Digital Realty is to roll out hydrotreated vegetable oil (HVO) to some of its backup generators in the US.

The colocation firm has also partnered with Schneider Electric for a circular economy initiative.

Digital Realty adopts HVO in California – Getty Images

Digital adopts HVO in US

HVO is a synthetic paraffinic diesel, made from vegetable oils or waste reprocessing with added hydrogen. It is a drop-in replacement fuel that can be used without modifications to existing engines. It can also be blended with diesel.

The company this week announced the expanded deployment of HVO at sites in California and Oregon, its first use of the diesel replacement in the US.

HVO is being deployed at Digital Realty’s PDX12 facility in Hillsboro, Oregon; SC1 in Santa Clara, California, and LAX12 in El Segundo, California.

Digital Realty said it will avoid approximately 12,000 metric tons of CO2 emissions.

Digital initially rolled out HVO to data centers in Paris, France, in 2022, followed by Madrid, Spain. Today, the company said it is using HVO at more than 20 sites across Europe – including in Amsterdam – and will be using HVO in seven markets once the US roll-out is complete.

"By expanding our HVO rollout to the US, we’re further expanding our commitment to sustainability, delivering tangible results in reducing carbon emissions while maintaining operational excellence," said Aaron Binkley, Vice President of Sustainability, Digital Realty. "This is a significant milestone in our pursuit of solutions that address the environmental impact of backup generators at data centers."

A number of companies are looking to diesel alternatives as a way to reduce their carbon footprint and green their backup operations. But while HVO fuel is being increasingly adopted by operators in Europe, its use in the US is still limited.

Compass uses HVO at its sites. Last year Vantage announced it would be using HVO at its data centers in Santa Clara, California, by the end of 2024. Nova has said it plans to use HVO at its upcoming data center in San Francisco, California.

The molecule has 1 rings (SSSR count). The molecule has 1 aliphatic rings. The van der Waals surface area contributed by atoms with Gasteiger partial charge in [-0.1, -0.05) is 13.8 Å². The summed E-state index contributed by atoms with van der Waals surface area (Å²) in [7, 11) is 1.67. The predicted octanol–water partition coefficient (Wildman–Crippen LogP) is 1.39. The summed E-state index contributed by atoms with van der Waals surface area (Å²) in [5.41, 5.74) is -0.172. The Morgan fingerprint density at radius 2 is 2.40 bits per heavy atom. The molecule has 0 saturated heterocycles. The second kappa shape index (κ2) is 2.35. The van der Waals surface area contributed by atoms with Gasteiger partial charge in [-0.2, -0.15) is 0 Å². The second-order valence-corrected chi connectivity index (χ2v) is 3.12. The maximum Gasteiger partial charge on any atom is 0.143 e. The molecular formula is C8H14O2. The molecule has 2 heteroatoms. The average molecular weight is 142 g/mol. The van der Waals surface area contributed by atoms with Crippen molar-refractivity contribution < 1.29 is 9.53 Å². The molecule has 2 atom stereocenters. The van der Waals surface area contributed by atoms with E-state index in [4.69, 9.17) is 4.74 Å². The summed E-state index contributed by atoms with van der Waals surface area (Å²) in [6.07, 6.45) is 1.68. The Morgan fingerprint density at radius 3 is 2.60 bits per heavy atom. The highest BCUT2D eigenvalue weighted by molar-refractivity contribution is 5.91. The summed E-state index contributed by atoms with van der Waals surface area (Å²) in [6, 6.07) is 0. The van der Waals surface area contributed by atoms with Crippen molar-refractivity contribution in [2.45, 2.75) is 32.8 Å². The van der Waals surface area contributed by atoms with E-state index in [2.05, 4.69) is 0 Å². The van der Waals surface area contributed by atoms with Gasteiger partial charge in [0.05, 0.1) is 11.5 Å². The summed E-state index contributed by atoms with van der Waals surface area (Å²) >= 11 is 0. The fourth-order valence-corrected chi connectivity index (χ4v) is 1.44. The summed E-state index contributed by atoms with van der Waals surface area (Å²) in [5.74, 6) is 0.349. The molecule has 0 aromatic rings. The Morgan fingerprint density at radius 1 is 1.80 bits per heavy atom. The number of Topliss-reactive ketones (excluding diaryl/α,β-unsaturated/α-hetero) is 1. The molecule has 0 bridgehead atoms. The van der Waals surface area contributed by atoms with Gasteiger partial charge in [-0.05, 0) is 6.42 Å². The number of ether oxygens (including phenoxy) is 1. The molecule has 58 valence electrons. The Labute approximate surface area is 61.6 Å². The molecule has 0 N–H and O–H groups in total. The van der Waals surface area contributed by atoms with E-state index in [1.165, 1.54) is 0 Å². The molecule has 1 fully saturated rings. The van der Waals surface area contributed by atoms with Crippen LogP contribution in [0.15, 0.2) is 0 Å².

Kohler last year swapped diesel for HVO at its Brest generator manufacturing plant in France, totaling some 325,000 liters. However, the company told DCD its US plant in Wisconsin is yet to make the change due to logistics and supply challenges.

“For our Brest plant, Total has installed a large local HVO storage so that they are able to supply us at a lower price, next to the facility,” Kohler’s product manager for large diesel generators and clean energies, Pierre Adrien Bel told us last year. “In California, it will be quite easy to find HVO, whereas with our plant in Wisconsin, it is more difficult to find. And the cost to transport HVO from California to Wisconsin makes no sense.”

Digital partners with Schneider for circular economy project

Schneider Electric this week also announced a circular economy project with Digital.

The project aims to prolong and maintain the life of the mission-critical systems at the colo firm’s PAR6 facility in Paris, France, including its Schneider Electric Low Voltage (LV) and Medium-Voltage (MV) electrical equipment, switchgear, and three-phase uninterruptible power supplies (UPS).

This includes reusing electrical infrastructure and components, and initiating new take-back, recycle, and refurbish programs to help reduce the company’s eWaste, its Scope 3 emissions, and removing high-impact greenhouse gases (GHGs) such as SF6, which is often used in cooling systems.

Additionally, the initiative includes a plan to undertake what Schneider called an industry-first battery rejuvenation assessment to extend the lifecycle of PAR6’s VRLA UPS batteries while adhering to circular economy principles.

Over the next 3-5 years, Schneider said the circularity project is expected to help Digital Realty save and avoid 50-70 percent of the embodied carbon within its LV, MV, and three-phase UPS equipment, while prolonging equipment lifecycles.

“We are constantly adapting our strategy and operations to meet the challenges of sustainable development: the circularity of equipment, in this case electrical equipment, is one of the major levers for decarbonizing our activities and our value chain. This is where our collaboration with Schneider Electric, a partner of over 20 years, really comes into its own,” said Fabrice Coquio, SVP and managing director of Digital Realty in France.

A similar circular economy program was rolled out to Digital’s PAR5 facility in 2022/2023, which Schneider said had delivered 3.7 tons of CO2 savings to date.